Hackers Using Stolen Bank Information to Trick Victims into Downloading BitRAT Malware
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Phishing / Social Engineering / Trojan RAT
Jan 03, 2023Ravie LakshmananUnited States BitRAT Malware
A new malware campaign has been observed using sensitive information stolen from a bank as a lure in phishing emails to drop a remote access trojan called BitRAT.
The unknown adversary is believed to have hijacked the IT infrastructure of a Colombian cooperative bank, using the information to craft convincing decoy messages to lure victims into opening suspicious Excel attachments.
The discovery comes from cybersecurity firm Qualys, which found evidence of a database dump comprising 418,777 records that’s said to have been obtained by exploiting SQL injection faults.
The leaked details include Cédula numbers (a national identity document issued to Colombian citizens), email addresses, phone numbers, customer names, payment records, salary details, and addresses, among others.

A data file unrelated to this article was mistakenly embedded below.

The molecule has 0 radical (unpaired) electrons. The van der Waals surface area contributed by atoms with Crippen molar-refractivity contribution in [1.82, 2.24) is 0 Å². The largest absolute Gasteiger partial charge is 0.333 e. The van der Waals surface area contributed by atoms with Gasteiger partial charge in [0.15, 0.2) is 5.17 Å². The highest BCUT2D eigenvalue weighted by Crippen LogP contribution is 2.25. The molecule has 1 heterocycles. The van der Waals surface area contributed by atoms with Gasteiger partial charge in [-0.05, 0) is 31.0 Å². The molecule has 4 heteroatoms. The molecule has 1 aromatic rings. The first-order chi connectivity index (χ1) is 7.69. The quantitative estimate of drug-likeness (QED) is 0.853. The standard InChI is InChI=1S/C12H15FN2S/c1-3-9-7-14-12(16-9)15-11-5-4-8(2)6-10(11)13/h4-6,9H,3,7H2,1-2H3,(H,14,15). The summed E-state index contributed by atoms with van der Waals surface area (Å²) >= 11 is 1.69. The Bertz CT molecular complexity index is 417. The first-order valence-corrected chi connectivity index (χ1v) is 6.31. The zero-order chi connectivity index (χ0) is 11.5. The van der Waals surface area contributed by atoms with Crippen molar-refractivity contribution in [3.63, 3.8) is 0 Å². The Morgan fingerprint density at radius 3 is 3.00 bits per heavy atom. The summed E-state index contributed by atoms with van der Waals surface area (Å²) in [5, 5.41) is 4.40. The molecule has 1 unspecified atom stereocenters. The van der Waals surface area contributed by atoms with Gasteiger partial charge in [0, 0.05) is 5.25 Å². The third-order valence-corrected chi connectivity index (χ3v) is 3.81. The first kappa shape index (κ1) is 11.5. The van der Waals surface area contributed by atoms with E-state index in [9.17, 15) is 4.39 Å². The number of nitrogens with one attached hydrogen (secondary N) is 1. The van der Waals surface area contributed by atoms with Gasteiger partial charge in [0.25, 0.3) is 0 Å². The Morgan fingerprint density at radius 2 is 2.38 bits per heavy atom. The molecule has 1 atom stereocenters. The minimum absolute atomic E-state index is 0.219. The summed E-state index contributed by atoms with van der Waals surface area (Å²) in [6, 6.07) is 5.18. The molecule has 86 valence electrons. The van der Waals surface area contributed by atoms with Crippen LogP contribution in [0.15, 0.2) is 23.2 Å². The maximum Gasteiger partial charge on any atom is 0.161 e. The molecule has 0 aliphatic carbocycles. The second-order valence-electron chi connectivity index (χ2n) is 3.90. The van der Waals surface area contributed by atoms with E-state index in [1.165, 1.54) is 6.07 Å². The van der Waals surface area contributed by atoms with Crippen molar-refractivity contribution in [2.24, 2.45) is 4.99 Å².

There are no signs that the information has been previously shared on any forums in the darknet or clear web, suggesting that the threat actors themselves got access to customer data to mount the phishing attacks.
The Excel file, which contains the exfiltrated bank data, also embeds within it a macro that’s used to download a second-stage DLL payload, which is configured to retrieve and execute BitRAT on the compromised host. BitRAT Malware
“It uses the WinHTTP library to download BitRAT embedded payloads from GitHub to the %temp% directory,” Qualys researcher Akshat Pradhan said.
Created in mid-November 2022, the GitHub repository is used to host obfuscated BitRAT loader samples that are ultimately decoded and launched to complete the infection chains.
BitRAT, an off-the-shelf malware available on sale on underground forums for a mere $20, comes with a wide range of functionalities to steal data, harvest credentials, mine cryptocurrency, and download additional binaries.
“Commercial off the shelf RATs have been evolving their methodology to spread and infect their victims,” Pradhan said. “They have also increased the usage of legitimate infrastructures to host their payloads and defenders need to account for it.”